Jupiter Inlet darkened by natural tannins, not pollution



Palm Beach County officials say a discolored water that was pouring out of the Jupiter Inlet is not contaminiated and is not coming from Lake Okeecobee. The water is runoff from hundreds of nearby acres of environmentally sensitive. (MANDATORY CREDIT: Cory Gershberg)


West Palm Beach resident Cory Gershberg caused a stir this week when he posted an aerial photo on Facebook showing dark water pouring out of the Jupiter Inlet, sending a discolored plume into the ocean.

But county officials say Mother Nature, and not non-stop releases from swollen Lake Okeechobee, are to blame for the discolored discharge.

Officials say recent rains have washed tannic acid, a tea-colored chemical from the roots of trees and other organic material, into the Loxahatchee River, which feeds into the inlet.

“It has nothing at all to do with the Lake Okeechobee issue,” County Administrator Bob Weisman said Thursday. “It is all runoff from west Jupiter, most of which is environmentally sensitive land.”

To protect the aging earthen dike around Lake Okeechobee, The U.S. Army Corps of Engineers has been releasing water from the lake into the St. Lucie Estuary and the Caloosahatchee River. Those releases, coupled with stormwater runoff, have caused extensive damage to plants and animals in the estuary.

In the Treasure Coast the water quality is so poor that toxic algae have blossomed, prompting health officials to warn people to stay out of the water.

Palm Beach County Health Department Spokesman Tim O’Connor said that crews checked the Jupiter inlet and surrounding areas this week and found no signs the toxic algae had crossed the county line. Bi-weekly water quality checks of area beaches have all been in the normal range, he added.

Gershberg snapped the photo from a commercial airplane on Monday, as he travelled from New Jersey to Palm Beach International Airport. He posted the photo on his Facebook page, saying: “This is Jupiter Inlet. From my airplane. This makes me sick!!!”

Since the posting, Gershberg said the photo has been shared nearly 5,000 times.

Gershberg said some people have confused the plume of runoff with the nutrient-polluted water being flushed out of Lake Okeechobee.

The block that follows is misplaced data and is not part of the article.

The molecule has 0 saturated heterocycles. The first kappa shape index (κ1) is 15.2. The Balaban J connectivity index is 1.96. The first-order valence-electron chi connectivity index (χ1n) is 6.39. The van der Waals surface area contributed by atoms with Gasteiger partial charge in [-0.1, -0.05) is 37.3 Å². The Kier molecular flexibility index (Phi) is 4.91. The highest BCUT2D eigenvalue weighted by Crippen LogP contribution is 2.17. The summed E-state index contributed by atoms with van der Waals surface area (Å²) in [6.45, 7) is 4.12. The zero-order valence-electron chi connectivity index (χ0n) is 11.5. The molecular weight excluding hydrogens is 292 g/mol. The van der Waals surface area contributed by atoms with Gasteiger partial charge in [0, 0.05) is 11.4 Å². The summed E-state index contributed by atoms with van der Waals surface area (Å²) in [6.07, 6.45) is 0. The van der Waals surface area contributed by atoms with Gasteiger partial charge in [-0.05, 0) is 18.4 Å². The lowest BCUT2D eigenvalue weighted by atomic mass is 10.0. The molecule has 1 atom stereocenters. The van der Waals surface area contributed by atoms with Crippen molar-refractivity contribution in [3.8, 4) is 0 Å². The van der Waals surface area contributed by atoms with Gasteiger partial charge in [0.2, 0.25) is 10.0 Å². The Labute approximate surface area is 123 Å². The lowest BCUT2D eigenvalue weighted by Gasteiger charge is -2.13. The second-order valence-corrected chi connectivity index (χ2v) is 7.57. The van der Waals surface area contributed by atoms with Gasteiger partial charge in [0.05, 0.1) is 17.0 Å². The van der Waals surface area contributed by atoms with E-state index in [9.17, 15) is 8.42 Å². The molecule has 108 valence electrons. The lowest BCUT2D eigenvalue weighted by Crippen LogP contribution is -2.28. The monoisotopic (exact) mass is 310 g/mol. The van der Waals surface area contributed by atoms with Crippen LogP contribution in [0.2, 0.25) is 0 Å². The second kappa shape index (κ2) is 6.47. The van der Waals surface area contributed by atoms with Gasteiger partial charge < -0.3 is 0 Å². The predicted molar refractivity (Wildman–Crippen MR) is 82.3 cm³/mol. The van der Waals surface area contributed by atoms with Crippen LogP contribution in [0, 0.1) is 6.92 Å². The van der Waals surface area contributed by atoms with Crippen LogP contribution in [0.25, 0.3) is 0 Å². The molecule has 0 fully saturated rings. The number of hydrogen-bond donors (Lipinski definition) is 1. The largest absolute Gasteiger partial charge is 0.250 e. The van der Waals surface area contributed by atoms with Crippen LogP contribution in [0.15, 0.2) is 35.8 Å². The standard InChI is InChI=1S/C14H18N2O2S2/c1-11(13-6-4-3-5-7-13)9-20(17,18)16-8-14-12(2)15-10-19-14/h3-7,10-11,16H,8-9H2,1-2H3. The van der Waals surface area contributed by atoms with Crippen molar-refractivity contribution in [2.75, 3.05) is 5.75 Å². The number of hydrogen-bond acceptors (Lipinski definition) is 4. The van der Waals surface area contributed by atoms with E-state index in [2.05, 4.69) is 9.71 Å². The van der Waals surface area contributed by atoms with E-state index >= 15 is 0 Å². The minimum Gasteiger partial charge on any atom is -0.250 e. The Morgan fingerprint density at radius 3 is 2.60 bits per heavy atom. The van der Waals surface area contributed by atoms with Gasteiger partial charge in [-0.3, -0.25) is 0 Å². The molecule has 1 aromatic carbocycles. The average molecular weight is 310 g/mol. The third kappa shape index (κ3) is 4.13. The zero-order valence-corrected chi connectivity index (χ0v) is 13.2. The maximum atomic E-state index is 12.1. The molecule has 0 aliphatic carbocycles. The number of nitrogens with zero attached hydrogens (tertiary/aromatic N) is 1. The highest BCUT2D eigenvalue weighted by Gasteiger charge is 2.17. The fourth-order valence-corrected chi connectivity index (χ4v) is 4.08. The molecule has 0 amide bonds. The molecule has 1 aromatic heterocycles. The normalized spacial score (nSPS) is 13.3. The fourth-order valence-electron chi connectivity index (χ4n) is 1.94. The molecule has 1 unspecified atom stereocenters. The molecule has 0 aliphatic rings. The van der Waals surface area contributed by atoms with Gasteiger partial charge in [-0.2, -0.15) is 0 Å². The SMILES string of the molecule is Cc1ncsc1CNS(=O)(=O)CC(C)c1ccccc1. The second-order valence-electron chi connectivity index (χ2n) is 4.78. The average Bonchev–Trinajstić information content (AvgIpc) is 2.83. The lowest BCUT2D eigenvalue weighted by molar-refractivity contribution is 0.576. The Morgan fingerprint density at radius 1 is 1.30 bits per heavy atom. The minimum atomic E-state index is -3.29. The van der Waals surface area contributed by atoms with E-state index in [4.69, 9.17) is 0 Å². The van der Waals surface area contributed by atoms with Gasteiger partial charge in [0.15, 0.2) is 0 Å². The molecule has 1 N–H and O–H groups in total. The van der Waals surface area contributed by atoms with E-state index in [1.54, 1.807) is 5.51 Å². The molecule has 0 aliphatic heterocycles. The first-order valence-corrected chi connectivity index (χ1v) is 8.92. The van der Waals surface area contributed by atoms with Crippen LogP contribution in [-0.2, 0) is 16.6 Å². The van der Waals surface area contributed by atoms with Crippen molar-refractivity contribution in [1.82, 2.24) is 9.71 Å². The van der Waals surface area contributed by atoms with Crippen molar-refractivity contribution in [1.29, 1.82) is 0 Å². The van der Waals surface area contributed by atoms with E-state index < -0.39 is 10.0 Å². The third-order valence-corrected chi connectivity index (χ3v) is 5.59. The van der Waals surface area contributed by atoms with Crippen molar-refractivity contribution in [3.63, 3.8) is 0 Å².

“The Jupiter Inlet situation is somewhat normal,” Gershberg said. “In St. Lucie, there is a problem that needs to be addressed immediately. There is a difference between the two.”

Gershberg, a graphic designer who grew up in Palm Beach County, said he is happy the photograph has raised awareness about local runoff and the plight of the St. Lucie Estuary.

“I’m just happy that people are learning what is going on,” Gershberg said.

County officials stress that there is no water body connecting the inlet and Lake Okeechobee. Much of the runoff water that flows through the Loxahatchee River and out of the inlet comes from nearby environmental areas, including the DuPuis Wildlife and Environmental Area, the Hungryland Slough Natural Area, the Grassy Waters Preserve and the Loxahatchee Slough Natural Area.

Runoff from nearby homes and developed areas also makes its way to the inlet.

Why so much runoff? The South Florida Water Management District said this week that rainfall has been 140 percent above normal in the district’s 16 counties.

Since mid-May Palm Beach International Airport has seen more than 28 inches of rain. Palm Beach Gardens got about 26 inches. Juno Beach topped them both, with more than 35 inches.

In 2010, residents near the Jupiter Inlet saw a similar discoloration in the water after more heavy rains. Tannic acid, then too, was cited as the cause.